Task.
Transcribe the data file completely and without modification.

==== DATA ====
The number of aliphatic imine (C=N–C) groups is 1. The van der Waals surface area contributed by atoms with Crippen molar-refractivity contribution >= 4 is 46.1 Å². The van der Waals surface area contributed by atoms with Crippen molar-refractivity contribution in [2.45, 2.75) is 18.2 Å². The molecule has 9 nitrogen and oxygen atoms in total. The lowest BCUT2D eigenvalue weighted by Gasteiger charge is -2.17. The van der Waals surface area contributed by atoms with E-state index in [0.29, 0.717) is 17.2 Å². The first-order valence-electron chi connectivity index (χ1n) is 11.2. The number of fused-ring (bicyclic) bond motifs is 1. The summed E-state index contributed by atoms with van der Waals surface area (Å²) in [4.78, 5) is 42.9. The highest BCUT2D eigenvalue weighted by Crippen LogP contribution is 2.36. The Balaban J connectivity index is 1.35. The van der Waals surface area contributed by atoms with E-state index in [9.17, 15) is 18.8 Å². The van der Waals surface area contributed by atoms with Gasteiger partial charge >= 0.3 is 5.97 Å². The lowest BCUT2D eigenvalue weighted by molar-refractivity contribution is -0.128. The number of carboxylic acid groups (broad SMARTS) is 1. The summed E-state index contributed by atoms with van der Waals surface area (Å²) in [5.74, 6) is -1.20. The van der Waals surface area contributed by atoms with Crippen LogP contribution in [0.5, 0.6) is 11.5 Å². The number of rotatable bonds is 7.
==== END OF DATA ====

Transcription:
The number of aliphatic imine (C=N–C) groups is 1. The van der Waals surface area contributed by atoms with Crippen molar-refractivity contribution >= 4 is 46.1 Å². The van der Waals surface area contributed by atoms with Crippen molar-refractivity contribution in [2.45, 2.75) is 18.2 Å². The molecule has 9 nitrogen and oxygen atoms in total. The lowest BCUT2D eigenvalue weighted by Gasteiger charge is -2.17. The van der Waals surface area contributed by atoms with E-state index in [0.29, 0.717) is 17.2 Å². The first-order valence-electron chi connectivity index (χ1n) is 11.2. The number of fused-ring (bicyclic) bond motifs is 1. The summed E-state index contributed by atoms with van der Waals surface area (Å²) in [4.78, 5) is 42.9. The highest BCUT2D eigenvalue weighted by Crippen LogP contribution is 2.36. The Balaban J connectivity index is 1.35. The van der Waals surface area contributed by atoms with E-state index in [9.17, 15) is 18.8 Å². The van der Waals surface area contributed by atoms with Gasteiger partial charge >= 0.3 is 5.97 Å². The lowest BCUT2D eigenvalue weighted by molar-refractivity contribution is -0.128. The number of carboxylic acid groups (broad SMARTS) is 1. The summed E-state index contributed by atoms with van der Waals surface area (Å²) in [5.74, 6) is -1.20. The van der Waals surface area contributed by atoms with Crippen LogP contribution in [0.5, 0.6) is 11.5 Å². The number of rotatable bonds is 7.